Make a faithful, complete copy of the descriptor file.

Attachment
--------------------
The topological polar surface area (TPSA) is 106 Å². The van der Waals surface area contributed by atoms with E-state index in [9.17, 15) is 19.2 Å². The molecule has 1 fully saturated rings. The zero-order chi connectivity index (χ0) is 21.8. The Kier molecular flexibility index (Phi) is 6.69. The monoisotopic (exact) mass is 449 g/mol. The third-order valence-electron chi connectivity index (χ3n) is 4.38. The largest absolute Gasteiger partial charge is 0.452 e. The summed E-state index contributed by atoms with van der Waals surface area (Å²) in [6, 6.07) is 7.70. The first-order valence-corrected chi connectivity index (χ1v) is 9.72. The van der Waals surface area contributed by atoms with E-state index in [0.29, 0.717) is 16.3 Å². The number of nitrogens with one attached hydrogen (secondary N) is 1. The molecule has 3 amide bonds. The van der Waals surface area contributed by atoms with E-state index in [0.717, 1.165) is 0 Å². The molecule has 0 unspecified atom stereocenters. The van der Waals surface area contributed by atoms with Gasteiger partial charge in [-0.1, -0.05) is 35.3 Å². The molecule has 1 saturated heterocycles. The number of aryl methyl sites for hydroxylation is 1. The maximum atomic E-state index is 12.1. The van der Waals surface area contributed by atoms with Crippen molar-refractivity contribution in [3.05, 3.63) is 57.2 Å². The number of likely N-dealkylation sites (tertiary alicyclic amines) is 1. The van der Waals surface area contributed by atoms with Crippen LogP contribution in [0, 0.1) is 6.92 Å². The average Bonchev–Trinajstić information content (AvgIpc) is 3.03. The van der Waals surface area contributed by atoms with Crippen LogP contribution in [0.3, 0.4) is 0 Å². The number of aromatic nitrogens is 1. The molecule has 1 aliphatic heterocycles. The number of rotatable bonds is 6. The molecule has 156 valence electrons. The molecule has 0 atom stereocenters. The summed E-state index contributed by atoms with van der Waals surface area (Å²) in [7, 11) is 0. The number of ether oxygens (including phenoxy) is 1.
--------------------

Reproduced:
The topological polar surface area (TPSA) is 106 Å². The van der Waals surface area contributed by atoms with E-state index in [9.17, 15) is 19.2 Å². The molecule has 1 fully saturated rings. The zero-order chi connectivity index (χ0) is 21.8. The Kier molecular flexibility index (Phi) is 6.69. The monoisotopic (exact) mass is 449 g/mol. The third-order valence-electron chi connectivity index (χ3n) is 4.38. The largest absolute Gasteiger partial charge is 0.452 e. The summed E-state index contributed by atoms with van der Waals surface area (Å²) in [6, 6.07) is 7.70. The first-order valence-corrected chi connectivity index (χ1v) is 9.72. The van der Waals surface area contributed by atoms with E-state index in [0.29, 0.717) is 16.3 Å². The number of nitrogens with one attached hydrogen (secondary N) is 1. The molecule has 3 amide bonds. The van der Waals surface area contributed by atoms with E-state index in [0.717, 1.165) is 0 Å². The molecule has 0 unspecified atom stereocenters. The van der Waals surface area contributed by atoms with Gasteiger partial charge in [-0.1, -0.05) is 35.3 Å². The molecule has 1 saturated heterocycles. The number of aryl methyl sites for hydroxylation is 1. The maximum atomic E-state index is 12.1. The van der Waals surface area contributed by atoms with Crippen molar-refractivity contribution in [3.05, 3.63) is 57.2 Å². The number of likely N-dealkylation sites (tertiary alicyclic amines) is 1. The van der Waals surface area contributed by atoms with Crippen LogP contribution in [0, 0.1) is 6.92 Å². The average Bonchev–Trinajstić information content (AvgIpc) is 3.03. The van der Waals surface area contributed by atoms with Crippen LogP contribution in [0.3, 0.4) is 0 Å². The number of aromatic nitrogens is 1. The molecule has 1 aliphatic heterocycles. The number of rotatable bonds is 6. The molecule has 156 valence electrons. The molecule has 0 atom stereocenters. The summed E-state index contributed by atoms with van der Waals surface area (Å²) in [7, 11) is 0. The number of ether oxygens (including phenoxy) is 1.